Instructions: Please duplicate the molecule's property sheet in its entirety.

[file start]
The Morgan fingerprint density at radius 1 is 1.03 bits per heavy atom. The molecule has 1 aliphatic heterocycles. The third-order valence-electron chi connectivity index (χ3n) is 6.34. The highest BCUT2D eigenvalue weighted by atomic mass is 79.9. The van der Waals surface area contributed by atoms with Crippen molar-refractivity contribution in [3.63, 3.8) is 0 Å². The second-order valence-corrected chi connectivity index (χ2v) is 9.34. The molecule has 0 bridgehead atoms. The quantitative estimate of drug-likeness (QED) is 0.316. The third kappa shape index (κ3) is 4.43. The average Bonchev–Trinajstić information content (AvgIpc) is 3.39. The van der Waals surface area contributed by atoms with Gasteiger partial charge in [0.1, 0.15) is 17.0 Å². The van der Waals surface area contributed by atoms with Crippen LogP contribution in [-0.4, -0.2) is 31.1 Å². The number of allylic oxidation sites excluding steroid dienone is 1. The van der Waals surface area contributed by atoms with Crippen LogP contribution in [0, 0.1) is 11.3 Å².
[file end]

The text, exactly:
The Morgan fingerprint density at radius 1 is 1.03 bits per heavy atom. The molecule has 1 aliphatic heterocycles. The third-order valence-electron chi connectivity index (χ3n) is 6.34. The highest BCUT2D eigenvalue weighted by atomic mass is 79.9. The van der Waals surface area contributed by atoms with Crippen molar-refractivity contribution in [3.63, 3.8) is 0 Å². The second-order valence-corrected chi connectivity index (χ2v) is 9.34. The molecule has 0 bridgehead atoms. The quantitative estimate of drug-likeness (QED) is 0.316. The third kappa shape index (κ3) is 4.43. The average Bonchev–Trinajstić information content (AvgIpc) is 3.39. The van der Waals surface area contributed by atoms with Gasteiger partial charge in [0.1, 0.15) is 17.0 Å². The van der Waals surface area contributed by atoms with Crippen LogP contribution in [-0.4, -0.2) is 31.1 Å². The number of allylic oxidation sites excluding steroid dienone is 1. The van der Waals surface area contributed by atoms with Crippen LogP contribution in [0, 0.1) is 11.3 Å².